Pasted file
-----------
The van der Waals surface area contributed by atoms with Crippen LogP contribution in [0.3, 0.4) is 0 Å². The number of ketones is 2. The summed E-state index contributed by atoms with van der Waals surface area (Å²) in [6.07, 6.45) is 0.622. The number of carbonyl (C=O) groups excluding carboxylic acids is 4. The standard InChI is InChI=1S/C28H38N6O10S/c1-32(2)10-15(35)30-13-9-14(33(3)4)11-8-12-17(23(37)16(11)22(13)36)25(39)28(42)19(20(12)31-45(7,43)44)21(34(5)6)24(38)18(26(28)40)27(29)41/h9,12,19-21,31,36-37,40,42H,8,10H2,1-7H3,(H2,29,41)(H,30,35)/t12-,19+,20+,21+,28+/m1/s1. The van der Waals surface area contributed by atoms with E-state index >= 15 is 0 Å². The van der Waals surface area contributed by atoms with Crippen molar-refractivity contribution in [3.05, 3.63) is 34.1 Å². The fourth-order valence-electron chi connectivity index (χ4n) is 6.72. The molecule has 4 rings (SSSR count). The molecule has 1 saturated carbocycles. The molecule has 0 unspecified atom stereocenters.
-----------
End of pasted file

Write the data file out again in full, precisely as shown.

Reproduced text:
The van der Waals surface area contributed by atoms with Crippen LogP contribution in [0.3, 0.4) is 0 Å². The number of ketones is 2. The summed E-state index contributed by atoms with van der Waals surface area (Å²) in [6.07, 6.45) is 0.622. The number of carbonyl (C=O) groups excluding carboxylic acids is 4. The standard InChI is InChI=1S/C28H38N6O10S/c1-32(2)10-15(35)30-13-9-14(33(3)4)11-8-12-17(23(37)16(11)22(13)36)25(39)28(42)19(20(12)31-45(7,43)44)21(34(5)6)24(38)18(26(28)40)27(29)41/h9,12,19-21,31,36-37,40,42H,8,10H2,1-7H3,(H2,29,41)(H,30,35)/t12-,19+,20+,21+,28+/m1/s1. The van der Waals surface area contributed by atoms with E-state index >= 15 is 0 Å². The van der Waals surface area contributed by atoms with Crippen molar-refractivity contribution in [3.05, 3.63) is 34.1 Å². The fourth-order valence-electron chi connectivity index (χ4n) is 6.72. The molecule has 4 rings (SSSR count). The molecule has 1 saturated carbocycles. The molecule has 0 unspecified atom stereocenters.